Lightweight, high speed, safety, energy efficiency, comfort, and long service life are the symbols of modern railway vehicles.
The key to achieving train speeding is to solve the problems of lightweight and sealing of the train. Lightweight is essential for reducing energy consumption by reducing train traction and braking forces, reducing wheel-rail wear, and increasing train running speed.
Sealing directly affects the operational performance of the train and the comfort of passengers. The use of aluminum alloy materials is an effective measure to reduce the weight of the car body.
The 200EMU car body mainly uses three types of aluminum alloys: 5000 series, 6000 series, and 7000 series.
The 5000 series is an aluminum-magnesium alloy with good weldability.
The 6000 series is an aluminum-magnesium-silicon alloy with good weldability and higher welding strength.
The 7000 series is an aluminum-zinc alloy, but due to the addition of zinc, the weldability decreases and the welding strength also reduces.
According to JIS standards, the 200EMU car body mainly uses 5083 aluminum alloy in the 5000 series, 6N01 aluminum alloy in the 6000 series, and 7N01 aluminum alloy in the 7000 series.
2. Material Characteristics and Welding Features of Aluminum Alloys
2.1 Material Characteristics of Aluminum Alloys
Aluminum accounts for 8% of the Earth’s crust in the form of compounds, making it the most abundant metal on Earth. It is lightweight, with a specific gravity about one-third that of steel.
Aluminum alloys are metal materials obtained by adding alloying elements such as magnesium, manganese, silicon, copper, and zinc to pure aluminum to obtain different properties, making them the preferred material for vehicle lightweighting.
They have a dense oxide film (melting point of 2050℃) on the surface, which provides strong corrosion resistance. The melting point is low (660℃), while the melting point of steel is about 1535℃.
Aluminum has good thermal and electrical conductivity, which is about five times that of steel. However, it has a large coefficient of thermal expansion, which is about twice that of steel.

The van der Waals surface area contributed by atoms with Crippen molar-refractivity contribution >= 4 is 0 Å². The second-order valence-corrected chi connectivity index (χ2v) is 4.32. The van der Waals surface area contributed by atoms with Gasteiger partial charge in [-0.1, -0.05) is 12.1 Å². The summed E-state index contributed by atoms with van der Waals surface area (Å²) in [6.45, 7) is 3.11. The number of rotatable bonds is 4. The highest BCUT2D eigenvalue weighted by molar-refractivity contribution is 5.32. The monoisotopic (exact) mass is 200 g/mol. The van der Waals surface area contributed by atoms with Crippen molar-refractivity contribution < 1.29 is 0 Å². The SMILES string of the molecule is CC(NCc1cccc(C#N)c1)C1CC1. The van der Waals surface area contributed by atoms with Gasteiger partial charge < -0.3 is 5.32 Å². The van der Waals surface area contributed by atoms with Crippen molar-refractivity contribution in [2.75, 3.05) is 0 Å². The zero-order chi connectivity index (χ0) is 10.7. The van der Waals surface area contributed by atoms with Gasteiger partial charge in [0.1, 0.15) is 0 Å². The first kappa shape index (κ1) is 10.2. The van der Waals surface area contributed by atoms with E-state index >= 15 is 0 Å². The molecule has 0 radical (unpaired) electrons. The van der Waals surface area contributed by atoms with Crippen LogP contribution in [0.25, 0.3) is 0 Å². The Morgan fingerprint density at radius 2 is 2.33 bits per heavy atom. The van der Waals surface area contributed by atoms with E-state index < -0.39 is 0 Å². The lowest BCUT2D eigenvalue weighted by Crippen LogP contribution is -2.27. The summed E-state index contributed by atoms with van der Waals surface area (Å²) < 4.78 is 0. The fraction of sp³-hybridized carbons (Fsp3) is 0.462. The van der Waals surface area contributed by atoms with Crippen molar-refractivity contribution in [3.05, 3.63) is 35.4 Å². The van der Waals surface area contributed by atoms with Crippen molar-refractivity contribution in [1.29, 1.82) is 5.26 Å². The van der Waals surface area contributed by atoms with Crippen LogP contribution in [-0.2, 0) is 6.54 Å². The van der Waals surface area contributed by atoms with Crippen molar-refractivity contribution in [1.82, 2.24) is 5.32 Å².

2.2 Welding Features of Aluminum Alloys
Aluminum alloys have their own welding characteristics due to their special material properties.
1. Extremely susceptible to oxidation
Aluminum has a strong affinity for oxygen and will oxidize at any temperature. Aluminum oxide (A2O3) film is generated on the surface of the base metal, with a thickness of about 0.1-0.2um. It has a high melting point, dense structure, and protects the surface of the base metal.
During welding, this oxide film hinders the melting and fusion of the base metal, resulting in incomplete penetration defects.
The density of the oxide film is high, which makes it difficult to float on the surface of the molten pool and easily form slag inclusion defects in the weld.
2. High thermal conductivity and specific heat of aluminum
Although the melting point of aluminum alloy is much lower than that of steel, the thermal conductivity and specific heat capacity of aluminum are relatively large. During the welding process, a large amount of heat energy is rapidly transmitted to the interior of the body metal.
To obtain high-quality welding joints, a heat source with concentrated energy and high power must be used.
3. Large coefficient of linear expansion
The coefficient of linear expansion of aluminum alloys is about twice that of steel, and the volume shrinkage rate during solidification is 6.5% to 6.6%, which makes it prone to welding deformation.
In addition to selecting reasonable process parameters and welding sequences, using suitable welding fixtures is also essential, especially when welding thin plates.
4. Prone to porosity
Porosity in the weld joint is a common defect in aluminum alloy welding, especially anti-rust aluminum alloy welding.
Hydrogen is the main cause of porosity during aluminum alloy welding. Hydrogen mainly comes from moisture in the arc column atmosphere, welding materials, and moisture adsorbed on the base material.
Among them, the adsorption of moisture on the surface oxide film of the welding wire and base material plays a prominent role in the formation of welding pores.
5. Evaporation and burn-off of alloying elements
Some aluminum alloys contain alloying elements with low boiling points, such as Mg and Zn.